Love and Death: The Sunset Strip Killers
Turning the Tide
The male victim was found on August 9, five days after he had been killed, according to the Los Angeles Times. He'd been left in a van that turned out to belong to him. But he was in bad shape from being locked inside during the heat wave. He was blistered, blackened, and decomposing, and his head had been severed from his body and was missing. He had been viciously stabbed nine separate times and also slashed across the buttocks, from which pieces had been removed.
Despite not locating his head, police soon identified him as country singer John "Jack" Robert Murray, 45, of Van Nuys. The man sang part-time at Little Nashville, a bar located two blocks from where he was found. While the killer had removed this man's head, that same person had overlooked something crucial: spent shell casings which suggested that the victim had been shot.
Aside from the beheading, it did not appear to anyone that his murder bore any association with the string of killings that the police were investigating. But it wasn't long before they discovered that Murray had not been murdered by the Sunset Slayer. His demise had come at the hands of a woman who claimed on the phone to be the Slayer's girlfriend.
She had broken down on August 11 where she worked at the Valley Medical Center in Van Nuys, telling some coworkers that she had taken lives, and those who heard her say this had called the police. This woman's name was Carol Bundy, and she was an overweight, 37-year-old vocational nurse who was apparently involved with a man named Douglas Clark.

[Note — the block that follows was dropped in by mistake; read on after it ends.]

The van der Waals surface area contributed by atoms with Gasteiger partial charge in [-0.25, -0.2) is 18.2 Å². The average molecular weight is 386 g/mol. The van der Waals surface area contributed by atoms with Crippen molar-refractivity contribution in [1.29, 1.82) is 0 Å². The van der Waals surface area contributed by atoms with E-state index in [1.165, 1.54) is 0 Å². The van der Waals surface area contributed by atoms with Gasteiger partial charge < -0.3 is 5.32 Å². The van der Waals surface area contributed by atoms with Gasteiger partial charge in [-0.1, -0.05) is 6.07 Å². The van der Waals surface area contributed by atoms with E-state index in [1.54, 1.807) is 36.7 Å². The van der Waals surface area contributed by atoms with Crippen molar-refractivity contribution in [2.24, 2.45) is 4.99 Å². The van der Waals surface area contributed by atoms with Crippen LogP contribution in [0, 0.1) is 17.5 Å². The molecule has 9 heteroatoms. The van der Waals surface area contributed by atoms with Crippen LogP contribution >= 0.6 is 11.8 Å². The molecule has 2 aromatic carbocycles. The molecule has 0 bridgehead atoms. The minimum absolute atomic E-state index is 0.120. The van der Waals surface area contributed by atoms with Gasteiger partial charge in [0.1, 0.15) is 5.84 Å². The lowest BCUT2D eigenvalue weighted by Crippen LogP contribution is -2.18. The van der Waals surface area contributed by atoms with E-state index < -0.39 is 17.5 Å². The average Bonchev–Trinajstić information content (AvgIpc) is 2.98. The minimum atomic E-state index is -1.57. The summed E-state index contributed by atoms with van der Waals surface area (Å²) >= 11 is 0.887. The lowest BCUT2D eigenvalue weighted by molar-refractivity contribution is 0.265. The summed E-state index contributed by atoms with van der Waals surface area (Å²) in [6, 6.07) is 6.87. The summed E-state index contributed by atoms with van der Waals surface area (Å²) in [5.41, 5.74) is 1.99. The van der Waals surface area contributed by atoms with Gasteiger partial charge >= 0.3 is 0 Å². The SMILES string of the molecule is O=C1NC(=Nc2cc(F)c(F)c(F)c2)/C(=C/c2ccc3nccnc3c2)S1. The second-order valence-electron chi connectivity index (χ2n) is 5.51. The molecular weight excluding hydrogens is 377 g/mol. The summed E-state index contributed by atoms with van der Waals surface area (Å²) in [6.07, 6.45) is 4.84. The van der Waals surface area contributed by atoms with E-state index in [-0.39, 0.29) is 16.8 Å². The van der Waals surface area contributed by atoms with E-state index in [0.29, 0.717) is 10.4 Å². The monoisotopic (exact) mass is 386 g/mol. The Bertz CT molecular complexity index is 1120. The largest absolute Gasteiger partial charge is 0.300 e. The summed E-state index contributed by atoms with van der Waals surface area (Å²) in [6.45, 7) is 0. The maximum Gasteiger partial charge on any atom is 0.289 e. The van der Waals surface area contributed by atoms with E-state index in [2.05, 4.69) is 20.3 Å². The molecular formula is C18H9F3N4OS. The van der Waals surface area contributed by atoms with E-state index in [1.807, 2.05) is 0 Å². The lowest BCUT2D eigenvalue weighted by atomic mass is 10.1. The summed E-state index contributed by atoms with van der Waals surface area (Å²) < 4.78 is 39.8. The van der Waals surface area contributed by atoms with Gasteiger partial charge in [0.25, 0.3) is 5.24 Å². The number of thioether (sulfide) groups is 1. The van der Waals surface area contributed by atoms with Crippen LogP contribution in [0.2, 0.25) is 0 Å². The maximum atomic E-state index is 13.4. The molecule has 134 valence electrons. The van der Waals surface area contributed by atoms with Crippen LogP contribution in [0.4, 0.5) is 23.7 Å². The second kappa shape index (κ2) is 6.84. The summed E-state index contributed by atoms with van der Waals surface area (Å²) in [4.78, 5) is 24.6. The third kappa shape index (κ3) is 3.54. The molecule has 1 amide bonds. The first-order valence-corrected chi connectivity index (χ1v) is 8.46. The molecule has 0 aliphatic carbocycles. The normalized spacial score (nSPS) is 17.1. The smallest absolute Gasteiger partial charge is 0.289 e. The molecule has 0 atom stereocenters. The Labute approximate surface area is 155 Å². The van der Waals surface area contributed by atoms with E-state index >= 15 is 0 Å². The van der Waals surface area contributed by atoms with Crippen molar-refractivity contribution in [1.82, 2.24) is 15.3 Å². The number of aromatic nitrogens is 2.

The police went to Bundy's home, arrested her, and confiscated what she handed them. It turned out to be three pairs of panties that she said had been taken from the victims, as well as a photo album of Clark in compromising positions with an 11-year-old neighbor girl. She also admitted that she had killed Jack Murray herself.
Another team had already arrested Clark in Burbank where he worked as a boiler engineer for the Jergens Corporation. He went to jail charged with "lewd and lascivious conduct" with a minor and with aiding and abetting a murder suspect (Bundy apparently needed his assistance with Jack's head). While awaiting Clark's hearing, police had time to search for evidence of the more serious crimes of which Bundy was accusing him. His bail was set at $500,000 and he was assigned a public defender. It was an unusually high figure for bail, but the police feared that if Clark were freed, he would destroy evidence needed for a murder investigation.
At Clark's workplace, a coworker stumbled across the place in the boiler room where Clark had stashed the two .25-calibre Raven automatics. The worker turned them in and the police lab linked one of them via ballistics tests to the five known victims. Clark was charged with those five murders.
A pathologist got to work to determine if the same person had beheaded both Murray and Exxie Wilson, but he determined that two different people had used two different knives. Just as Bundy was telling them.
Commander William Booth would not speculate for the press on the motives for the murders or how the two suspects were related, but he was quoted in the Los Angeles Times as saying, "It is believed in several of the killings that sexual activity was involved." He also indicated that media coverage had brought forward leads that were credited with helping to make the arrests.
Carol Bundy was arraigned on August 13, 1980 in the murder of John Murray, and ordered held without bail until her preliminary hearing in two weeks. The complaint noted that Murray had been killed because he was a witness to a crime and Bundy wanted to prevent him from offering testimony.
Reporters asked police if Murray had been the anonymous caller who had offered important information, but they declined to say. In fact, the media would eventually learn that it was Carol Bundy herself who had called after the murders of the stepsisters.